Is online politics only for the rich?

Interesting report from across the pond reported on the BBC which found that according to a report by the Pew Internet Project;

“According to the report 35% of US adults on incomes of at least $100,000 (£62,000) participate in two or more online political activities compared to just 8% of adults on incomes of less than $20,000 (£12,000).”

However, it says that sites like Facebook and Twitter may be changing this trend ;

“Some 31% of US citizens with a social network profile have engaged in either political or civic activities such as joining a political group or signing up as a friend of a particular candidate.

A further 15% of online adults had contributed to websites or blogs on a political or social issue.”

Hardly surprising that both sites should draw those with lower income into involvement since both are free to join. Therein lies a potentially valuable lesson between social networking sites and political engagement which to be fair most political parties in this country actually appreciate though the effectiveness of their interventions remains patchy. I suspect that if the same survey were conducted in the UK the %’s would be lower all round but that would in my eyes be largely due to the fact that the internet is less embedded in the United Kingdom. However, that is rapidly changing with 63% of households having a broadband connection and an estimated 73% of adults accessing the internet every day according to latest statistics.  I think culturally as well; internet access is rapidly becoming seen as something that you must have, much like a television.

Obviously, this will make corporate interests more keen to penetrate what could be potentially a lucrative market although given one of the attractions of the internet is that things like news come plentifully and freely it will be interesting to see if they can actually achieve the cultural shift required to get people to pay.  I rather suspect that the shift won’t happen (if you have to pay to access an online newspaper then you might as well buy it to be honest) and that advertising revenues will become central to supporting news outlets. The internet does have vast amounts of potential to democratise politics and draw people into involvement but if it is to do that commercialisation cannot go too far or else online politics will become only for the rich.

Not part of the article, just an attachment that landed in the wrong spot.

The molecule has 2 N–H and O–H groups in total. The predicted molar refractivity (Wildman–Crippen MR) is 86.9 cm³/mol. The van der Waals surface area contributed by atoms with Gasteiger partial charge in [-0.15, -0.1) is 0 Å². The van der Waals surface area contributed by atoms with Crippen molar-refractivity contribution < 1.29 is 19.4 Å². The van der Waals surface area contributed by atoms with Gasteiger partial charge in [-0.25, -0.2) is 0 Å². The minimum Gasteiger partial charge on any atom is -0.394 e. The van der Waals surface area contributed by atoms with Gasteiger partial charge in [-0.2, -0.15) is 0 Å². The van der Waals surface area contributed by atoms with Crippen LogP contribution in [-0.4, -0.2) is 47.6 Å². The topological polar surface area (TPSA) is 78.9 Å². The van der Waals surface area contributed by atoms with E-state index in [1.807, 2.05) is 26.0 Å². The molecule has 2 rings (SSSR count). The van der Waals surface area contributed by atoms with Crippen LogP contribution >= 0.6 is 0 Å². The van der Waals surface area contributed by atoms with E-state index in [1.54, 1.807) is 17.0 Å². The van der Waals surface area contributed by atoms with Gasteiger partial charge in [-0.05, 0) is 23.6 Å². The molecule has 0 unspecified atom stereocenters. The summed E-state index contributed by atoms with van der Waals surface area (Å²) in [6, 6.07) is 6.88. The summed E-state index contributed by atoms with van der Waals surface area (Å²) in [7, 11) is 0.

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About darrellgoodliffe


2 responses to “Is online politics only for the rich?”

  1. Marvin says :

    What surprises me in this article is the seeming assumption that news have to come from online versions of newspapers. But internet has the power to democratise not just politics, but business–and newscasting–as well. In the internet, big and small sources of news compete on equal footing. Blogs for instance have the power to communicate events from a first-hand perspective, without the constraint imposed by editorial boards. I therefore think that for as long as people have universal access to internet at home, the “shift” will happen sooner or later. Then, yes, commercialisation indeed won’t go too far when internet users don’t cast their votes (“clicks”) on those commercial links. Yes, internet users do have a say on the level of commercial activities in the internet.


  2. darrellgoodliffe says :


    You make a valid point that online news does not just consist of newspapers but the argument is that Murdoch and co want to squeeze those who are providing news free out of the market. I am not sure I agree totally with this point; big newscasters while naturally have a bigger advertising budget, can bump themselves up on search engines etc than smaller ones who have to work harder and in reality build up a dedicated following to come close to compete.

    Agree about blogs but they are less about news provision and more about commentary in my eyes. They do and hopefully like I said they will react against things going too far.


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